School of Mathematics and Statistics (SoMaS)

Prof Victor Snaith


Position: Emeritus professor
Home page: http://victor-snaith.staff.shef.ac.uk
Email:
Photo of Victor Snaith

Research:


Interests: Algebraic K-theory, algebraic topology, algebraic geometry, representation theory
Research groups: Topology, Algebra, Number Theory, Noncommutative Algebra, Algebraic Geometry
Publications: Preprint page, ArXiv, MathSciNet

Grants

Past grants, as Principal Investigator
Computer Assisted Calculations of the Borel Regulator EPSRC
Operations in connective and algebraic K-theory with applications to Chow groups EPSRC
Applications of the Homotopy Category of Monomial Representation EPSRC
Operations in connective and algebraic K-theory with applications to Chow groups EPSRC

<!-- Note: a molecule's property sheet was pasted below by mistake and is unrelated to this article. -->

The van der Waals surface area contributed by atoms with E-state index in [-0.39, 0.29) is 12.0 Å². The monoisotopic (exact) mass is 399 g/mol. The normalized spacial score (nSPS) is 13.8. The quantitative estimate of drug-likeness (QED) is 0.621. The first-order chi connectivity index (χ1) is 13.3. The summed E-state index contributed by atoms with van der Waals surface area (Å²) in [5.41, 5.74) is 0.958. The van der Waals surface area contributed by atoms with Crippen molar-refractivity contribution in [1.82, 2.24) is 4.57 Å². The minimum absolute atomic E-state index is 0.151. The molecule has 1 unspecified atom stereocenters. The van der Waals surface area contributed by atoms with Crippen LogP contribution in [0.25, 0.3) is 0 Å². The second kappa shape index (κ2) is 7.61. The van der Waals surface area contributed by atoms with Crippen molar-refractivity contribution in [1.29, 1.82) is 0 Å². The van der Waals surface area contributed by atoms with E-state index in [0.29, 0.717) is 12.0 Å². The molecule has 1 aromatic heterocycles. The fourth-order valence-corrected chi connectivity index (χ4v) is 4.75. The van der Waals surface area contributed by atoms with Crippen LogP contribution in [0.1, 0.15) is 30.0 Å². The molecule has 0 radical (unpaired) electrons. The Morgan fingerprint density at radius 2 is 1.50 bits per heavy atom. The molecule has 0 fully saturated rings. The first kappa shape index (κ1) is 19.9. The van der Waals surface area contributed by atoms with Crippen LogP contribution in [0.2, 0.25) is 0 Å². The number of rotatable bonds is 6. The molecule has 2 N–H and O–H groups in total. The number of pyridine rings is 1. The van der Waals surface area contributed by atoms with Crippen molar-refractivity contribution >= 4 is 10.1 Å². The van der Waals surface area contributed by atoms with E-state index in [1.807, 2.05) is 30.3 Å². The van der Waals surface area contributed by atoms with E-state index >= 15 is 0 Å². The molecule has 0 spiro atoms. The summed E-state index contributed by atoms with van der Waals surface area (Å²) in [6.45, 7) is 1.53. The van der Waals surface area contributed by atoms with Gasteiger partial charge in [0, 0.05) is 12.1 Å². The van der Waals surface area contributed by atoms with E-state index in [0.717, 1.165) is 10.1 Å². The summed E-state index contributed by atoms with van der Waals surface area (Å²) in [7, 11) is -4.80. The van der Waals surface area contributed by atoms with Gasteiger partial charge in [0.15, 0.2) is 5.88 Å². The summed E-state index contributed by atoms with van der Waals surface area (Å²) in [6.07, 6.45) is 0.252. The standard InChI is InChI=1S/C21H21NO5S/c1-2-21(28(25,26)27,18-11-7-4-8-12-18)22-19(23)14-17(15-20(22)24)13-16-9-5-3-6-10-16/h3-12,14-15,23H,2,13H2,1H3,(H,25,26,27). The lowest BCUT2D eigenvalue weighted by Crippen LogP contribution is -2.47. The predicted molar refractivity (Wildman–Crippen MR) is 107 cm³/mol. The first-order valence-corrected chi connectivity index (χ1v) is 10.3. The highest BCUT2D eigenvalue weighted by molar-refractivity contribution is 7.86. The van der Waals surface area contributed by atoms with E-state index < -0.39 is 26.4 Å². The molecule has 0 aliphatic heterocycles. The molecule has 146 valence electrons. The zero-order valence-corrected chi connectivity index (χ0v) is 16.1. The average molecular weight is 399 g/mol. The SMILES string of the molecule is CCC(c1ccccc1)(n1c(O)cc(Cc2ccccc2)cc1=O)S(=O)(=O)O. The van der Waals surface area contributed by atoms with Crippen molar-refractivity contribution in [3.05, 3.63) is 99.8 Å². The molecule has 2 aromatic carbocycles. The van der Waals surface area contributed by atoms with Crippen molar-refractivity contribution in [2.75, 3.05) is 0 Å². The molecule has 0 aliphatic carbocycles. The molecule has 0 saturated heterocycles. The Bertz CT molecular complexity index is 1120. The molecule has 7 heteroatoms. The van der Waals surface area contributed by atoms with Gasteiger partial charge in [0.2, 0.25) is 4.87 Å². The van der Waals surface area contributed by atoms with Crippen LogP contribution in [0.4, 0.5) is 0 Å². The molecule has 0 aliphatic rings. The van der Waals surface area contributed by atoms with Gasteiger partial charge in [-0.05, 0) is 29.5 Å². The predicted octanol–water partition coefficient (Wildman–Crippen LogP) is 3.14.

Algebraic K-groups and etale cohomology as Galois modules. EPSRC
Applications of explicit Brauer induction to algebra, number theory and topology EPSRC

Research interests:

My research interests include algebraic K-theory, algebraic topology, algebraic geometry, number theory and representation theory of groups. These subjects are all closely linked together and I am inclined to use the techniques from one to solve problems in another. For example, the idea of cohomology runs through all these topics, even though cohomology and homology were first developed in the context of algebraic topology. Here is another example: stable homotopy theory is a part of algebraic topology but back in 1985/6 I used it to find a canonical, explicit form of an existence result in representation theory called Brauer's Induction Theorem. My formula, called Explicit Brauer Induction, solved a problem posed by Brauer when he discovered his famous result in 1946.

Similarly algebraic K-theory, as developed by Quillen in 1973, is a powerful topological mathematical gadget for studying algebraic geometry which in turn is used in many of the recent advances in number theory such as Wiles's proof of Fermat's Last Theorem. Incidentally the application of algebraic geometry to number theory is called arithmetic-algebraic geometry.